Vietnam Party chief expands corruption crackdown to military

By Minh Nga, Hoang ThuyJanuary 9, 2019 | 10:57 pm PT
Vietnam Party chief expands corruption crackdown to military
Vietnam’s Party chief and President Nguyen Phu Trong speaks at a meeting with the Ministry of National Defense on January 7. Photo by Vietnam News Agency
Party chief and President Nguyen Phu Trong has taken the fight against corruption to the military.

He wants the military’s bosses to root out corrupt practices in managing and using its assets.

Trong, speaking at a meeting this week with the Ministry of National Defense and the Central Military Commission (CMC), the highest Party organ on military policy, said: "We should not be afraid the army will lose its prestige by dealing with such violations. If we do it well, we can even enhance that prestige.

"The army has to coordinate well with the police, maintain internal political security and fight against corruption and squander."

Trong, who is also chairman of the Central Steering Committee on Anti-Corruption, spelled out the tasks ahead of the CMC and the ministry, including strictly handling and doing their best to prevent violations with respect to managing and using the military’s assets.

In the past three years Vietnam's sweeping corruption crackdown spearheaded by Trong has ensnared scores of high-profile officials, especially in the energy and banking sectors.

Last year a large number of officials, including in the military, and businesspeople faced criminal charges including for mismanagement of military land, faced disciplinary action or were arrested for corruption.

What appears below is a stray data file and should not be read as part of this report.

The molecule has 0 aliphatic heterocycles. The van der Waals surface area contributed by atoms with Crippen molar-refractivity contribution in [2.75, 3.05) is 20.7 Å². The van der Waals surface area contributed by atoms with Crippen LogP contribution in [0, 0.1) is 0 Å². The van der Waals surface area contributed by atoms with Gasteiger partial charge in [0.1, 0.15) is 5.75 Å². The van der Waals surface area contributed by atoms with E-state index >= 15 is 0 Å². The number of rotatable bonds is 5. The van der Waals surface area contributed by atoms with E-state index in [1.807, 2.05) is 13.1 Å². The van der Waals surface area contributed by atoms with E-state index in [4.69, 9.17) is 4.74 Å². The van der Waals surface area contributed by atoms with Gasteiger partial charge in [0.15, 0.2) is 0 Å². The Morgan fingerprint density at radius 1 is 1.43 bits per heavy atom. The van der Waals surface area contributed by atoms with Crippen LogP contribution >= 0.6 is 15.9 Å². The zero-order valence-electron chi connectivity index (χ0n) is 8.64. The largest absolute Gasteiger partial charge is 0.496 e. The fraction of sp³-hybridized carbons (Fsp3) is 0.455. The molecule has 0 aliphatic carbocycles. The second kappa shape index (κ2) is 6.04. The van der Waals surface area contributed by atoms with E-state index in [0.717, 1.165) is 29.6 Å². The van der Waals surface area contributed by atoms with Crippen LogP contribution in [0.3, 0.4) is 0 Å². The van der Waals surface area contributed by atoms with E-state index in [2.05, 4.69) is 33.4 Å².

In April, Colonel Dinh Ngoc He became the first senior military official to be imprisoned. He was sentenced to 12 years for "abusing power in the performance of official duties" and "using fake documents."

In July two senior Air Force officers and the Party units they were affiliated received official warnings for mismanagement of military land.

Late last year a hotline was set up for the public to complain about corruption by the police.

After the ninth plenum of the Party Central Committee last December, it was announced that since the national Party congress in 2016 over 60 officials reporting to the Central Committee were disciplined, including five members of the Central Committee itself, three of whom were expelled.

Observing the crackdown since the beginning, Carl Thayer, an Australia-based Vietnam analyst, told VnExpress International that in 2019 the anti-corruption campaign would impact networks of corruption and punish officials who are guilty of acts of commission – engaging in corrupt practices – and acts of omission – failing to exercise responsibility to expose and end corruption.

Members of the Politburo and Central Committee are now preparing for the nomination of the next generation of leaders at the 13th national Party congress to be held in 2021.

The anti-corruption campaign is the signature initiative of Trong, and he would not let up on his efforts to clean the Party of corrupt and degenerate members and weed out corrupt members in government ministries, departments and state firms, Thayer predicted.

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